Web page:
Come Karkadakam and it is time to pep up one’s body with Karkadaka kanji. The medicinal gruel is an integral part of the Karkadaka masacharanam — a regimen of food, exercise and medical treatment to keep the body and mind healthy during the monsoon.

The regimen for fitness evolved from the agriculture-based socio-economic system that prevailed in Kerala.

In days of yore, people had time on their hands when the rain poured down and the fields were flooded. The Karkadakam month, which coincided with the monsoon, soon became a time to unwind and move into rejuvenation mode. The rise in monsoon-related diseases also forced people to remain indoors most of the time.

However, the rejuvenation therapies and medicinal gruel soon faded from memory for a major part of the last century till it was revived by an interest in ayurveda that emerged about 15 years ago.

Nowadays, the Karkadakam month is when the ayurveda sector is most active. Ayurvedic centres have come up with three to seven-day packages that meet the modern needs. “In the olden days it was part of tradition for the rich to spend 10 to 15 days for pizhichil (massages); the poor set apart this time for oil baths,” said K. Murali, professor, Kayachikitsa, Government Ayurveda College, Tripunithura. The type of Karkadaka rejuvenation therapy one underwent depended on what one could afford, he said.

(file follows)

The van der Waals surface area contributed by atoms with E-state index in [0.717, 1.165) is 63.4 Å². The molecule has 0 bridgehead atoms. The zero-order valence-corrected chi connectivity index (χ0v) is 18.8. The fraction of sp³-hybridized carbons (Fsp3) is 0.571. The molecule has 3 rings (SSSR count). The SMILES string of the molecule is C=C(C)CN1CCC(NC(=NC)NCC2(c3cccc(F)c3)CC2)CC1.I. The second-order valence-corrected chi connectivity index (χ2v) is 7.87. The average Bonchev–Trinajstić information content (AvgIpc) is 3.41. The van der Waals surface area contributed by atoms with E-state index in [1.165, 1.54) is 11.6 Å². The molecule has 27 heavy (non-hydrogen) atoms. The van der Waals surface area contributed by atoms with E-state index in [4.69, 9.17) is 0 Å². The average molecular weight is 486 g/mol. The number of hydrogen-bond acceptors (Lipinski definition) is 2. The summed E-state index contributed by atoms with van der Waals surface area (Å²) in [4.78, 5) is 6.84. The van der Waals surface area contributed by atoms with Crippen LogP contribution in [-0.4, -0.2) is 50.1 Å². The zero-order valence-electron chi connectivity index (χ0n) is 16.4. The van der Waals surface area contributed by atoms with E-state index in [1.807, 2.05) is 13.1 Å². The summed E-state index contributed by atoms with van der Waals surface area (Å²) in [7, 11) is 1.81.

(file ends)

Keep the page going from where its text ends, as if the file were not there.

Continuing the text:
“The ideal rejuvenation therapy comprises a 21-day treatment with poorvakarma and panchakarma,” said ayurveda practitioner from Mattancherry G.K. Menon. The therapy would be effective only if a person later followed the nallairuppu or total rest for the same period as that of the treatment, he said.

Ayurveda practitioner from Tripunithura M. Dinesh Kumar said aushada seva was the essence of rejuvenation therapies during the monsoon.

The treatment along with the medicinal gruel worked well for the body. The rest period after the therapy was a must to get the desired effect, he said.

“The Karkadaka kanji is basically a folk medicine whose ingredients depend mainly on the medicinal herbs available in the region,” said Dr. Kumar.

The ingredients used differed from place to place depending on the flora, said Dr. Murali.

“Some may use only fenugreek along with njavara rice, some may use dasapushpam (ten flowers) along with some other herbs.”

The commonly used ingredients are Mukkooti, chathakuppu, spices like cumin, coriander, dried ginger (chukku), cardamom, and caraway seeds (ayamodakam).

People use various combinations to prepare the gruel, some fall back on tradition while others use a mixture that is easily available off the shelf.

According to Dr. Menon there are no fixed ingredients for the gruel and it comes in a number of herbal mixes.

He said the panchakola (including pippali, pippali root, chavya, chitraka and nagara) along with njavara rice energised the digestive system. The medicinal gruel could rejuvenate a body that had undergone a lot of stress, he said.

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